A Generally speaking, the more pigs carrying an infectious agent, the faster it will spread to SIV-nanve pigs. The goal is to reduce the amount of circulating SIV in the nursery at the time of antibody decay. You can do this by improving sow vaccination.

If the sow herd is already well vaccinated, it would be wise to characterize the SIV isolate to see if it's different than the one in the vaccine.

Q Are pigs persistently or latently infected with SIV?
A There is no evidence of either. SIV is maintained in a population by direct contact. Transmission likely occurs throughout the year. However, the minimum population size needed to maintain SIV infection is unknown. Clinical breaks are generally due to the introduction of a new virus or waning herd immunity.

Q How is SIV spread?
A Direct contact between animals or aerosol drop-lets can spread SIV. Aero-solized virus is more likely to survive and spread in cooler months with lower humidity.

Q Is the H or N type important in the animal's immune response to virus infection?
A Resistance to infection or evidence of SIV infection is associated with antibodies to the hemagglutinin (HA) and neuraminidase (NA) glycoproteins. Serum antibody levels of HA and NA correlate to protection from disease and to declining amounts of SIV replication in the respiratory tract. Specifically, HA antibodies can prevent infection, while NA antibodies help reduce virus replication after infection.
Q Is protection against one H subtype cross-protective for another within the same subtype?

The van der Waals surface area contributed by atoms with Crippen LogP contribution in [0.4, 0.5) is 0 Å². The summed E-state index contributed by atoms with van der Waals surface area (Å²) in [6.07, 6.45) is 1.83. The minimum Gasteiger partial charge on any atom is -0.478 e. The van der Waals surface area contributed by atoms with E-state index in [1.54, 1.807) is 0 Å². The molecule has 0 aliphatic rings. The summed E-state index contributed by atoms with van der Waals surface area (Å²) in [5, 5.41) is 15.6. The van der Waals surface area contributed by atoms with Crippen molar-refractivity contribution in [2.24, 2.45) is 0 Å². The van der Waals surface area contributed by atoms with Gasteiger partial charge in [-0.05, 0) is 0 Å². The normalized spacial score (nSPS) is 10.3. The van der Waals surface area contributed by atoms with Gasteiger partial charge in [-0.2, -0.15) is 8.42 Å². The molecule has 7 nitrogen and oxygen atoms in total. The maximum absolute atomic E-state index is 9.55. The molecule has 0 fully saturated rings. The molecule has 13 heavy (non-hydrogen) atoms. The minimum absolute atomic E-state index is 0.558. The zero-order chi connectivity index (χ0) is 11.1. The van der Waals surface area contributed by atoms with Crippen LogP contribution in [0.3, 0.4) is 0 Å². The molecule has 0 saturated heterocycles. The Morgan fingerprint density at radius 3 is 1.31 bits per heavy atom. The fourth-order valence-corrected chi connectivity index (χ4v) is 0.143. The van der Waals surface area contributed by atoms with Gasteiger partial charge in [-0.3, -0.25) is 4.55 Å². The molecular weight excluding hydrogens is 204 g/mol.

A Yes and no. Cross protection within an SIV subtype has been documented. But, infection with a swine influenza virus closely related to the previous virus may occur, and protection may depend on the levels of circulating or local antibody.

Also, the initial SIV infection has an antibody response to a limited number of HA glycoproteins. Exposure to additional HA glycoproteins results in a broader range of antibodies produced.

Q  Can I test piglet fetuses for SIV?
A  SIV can only be found in fetuses if the sow was viremic – and viremia is rare in SIV infection. Abortion in sows dealing with SIV is likely caused by a secondary effect of the illness, such as fever. But, fetuses can be used to rule out other possible abortion causes.

Q  Can we detect infection with H types other than H1 and H3?
A  Yes. Most of the tests used to detect SIV infections are directed against a common Group A influenza component. We can identify the infection as influenza virus, but differentiation of an unusual virus requires genetic analysis and serological classification.

Q  Will more unusual influenza viruses turn up?
A  Probably – unusual influenza viruses (non H1 or H3)  will probably infect pigs. However, the significance is not whether they can occur, but how well they can compete and interact with the established SIV population. 

Editor's note: The information within this article was adapted from Rossow's presentation at the 2002 Allen D. Leman Swine Conference.